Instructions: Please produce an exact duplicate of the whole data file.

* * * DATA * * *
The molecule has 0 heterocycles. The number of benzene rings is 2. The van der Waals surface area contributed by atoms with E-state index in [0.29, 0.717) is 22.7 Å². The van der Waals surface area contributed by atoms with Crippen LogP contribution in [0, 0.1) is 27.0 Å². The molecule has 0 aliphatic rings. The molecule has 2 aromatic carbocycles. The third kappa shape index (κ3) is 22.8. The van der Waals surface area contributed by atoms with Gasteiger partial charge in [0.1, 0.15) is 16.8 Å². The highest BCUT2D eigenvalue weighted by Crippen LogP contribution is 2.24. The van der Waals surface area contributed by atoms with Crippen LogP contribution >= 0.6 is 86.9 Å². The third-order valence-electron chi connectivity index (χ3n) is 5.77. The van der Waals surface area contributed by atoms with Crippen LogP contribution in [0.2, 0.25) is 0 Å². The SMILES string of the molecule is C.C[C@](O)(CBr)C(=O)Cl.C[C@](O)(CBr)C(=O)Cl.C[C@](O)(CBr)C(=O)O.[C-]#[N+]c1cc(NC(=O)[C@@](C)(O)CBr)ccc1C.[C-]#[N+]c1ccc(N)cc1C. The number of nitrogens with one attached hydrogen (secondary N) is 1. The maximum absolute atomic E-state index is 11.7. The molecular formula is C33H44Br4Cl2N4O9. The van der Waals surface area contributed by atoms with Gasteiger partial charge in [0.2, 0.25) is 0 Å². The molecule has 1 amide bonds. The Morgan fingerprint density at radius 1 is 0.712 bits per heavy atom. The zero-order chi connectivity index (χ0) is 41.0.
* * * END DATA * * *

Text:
The molecule has 0 heterocycles. The number of benzene rings is 2. The van der Waals surface area contributed by atoms with E-state index in [0.29, 0.717) is 22.7 Å². The van der Waals surface area contributed by atoms with Crippen LogP contribution in [0, 0.1) is 27.0 Å². The molecule has 0 aliphatic rings. The molecule has 2 aromatic carbocycles. The third kappa shape index (κ3) is 22.8. The van der Waals surface area contributed by atoms with Gasteiger partial charge in [0.1, 0.15) is 16.8 Å². The highest BCUT2D eigenvalue weighted by Crippen LogP contribution is 2.24. The van der Waals surface area contributed by atoms with Crippen LogP contribution >= 0.6 is 86.9 Å². The third-order valence-electron chi connectivity index (χ3n) is 5.77. The van der Waals surface area contributed by atoms with Crippen LogP contribution in [0.2, 0.25) is 0 Å². The SMILES string of the molecule is C.C[C@](O)(CBr)C(=O)Cl.C[C@](O)(CBr)C(=O)Cl.C[C@](O)(CBr)C(=O)O.[C-]#[N+]c1cc(NC(=O)[C@@](C)(O)CBr)ccc1C.[C-]#[N+]c1ccc(N)cc1C. The number of nitrogens with one attached hydrogen (secondary N) is 1. The maximum absolute atomic E-state index is 11.7. The molecular formula is C33H44Br4Cl2N4O9. The van der Waals surface area contributed by atoms with Gasteiger partial charge in [0.2, 0.25) is 0 Å². The molecule has 1 amide bonds. The Morgan fingerprint density at radius 1 is 0.712 bits per heavy atom. The zero-order chi connectivity index (χ0) is 41.0.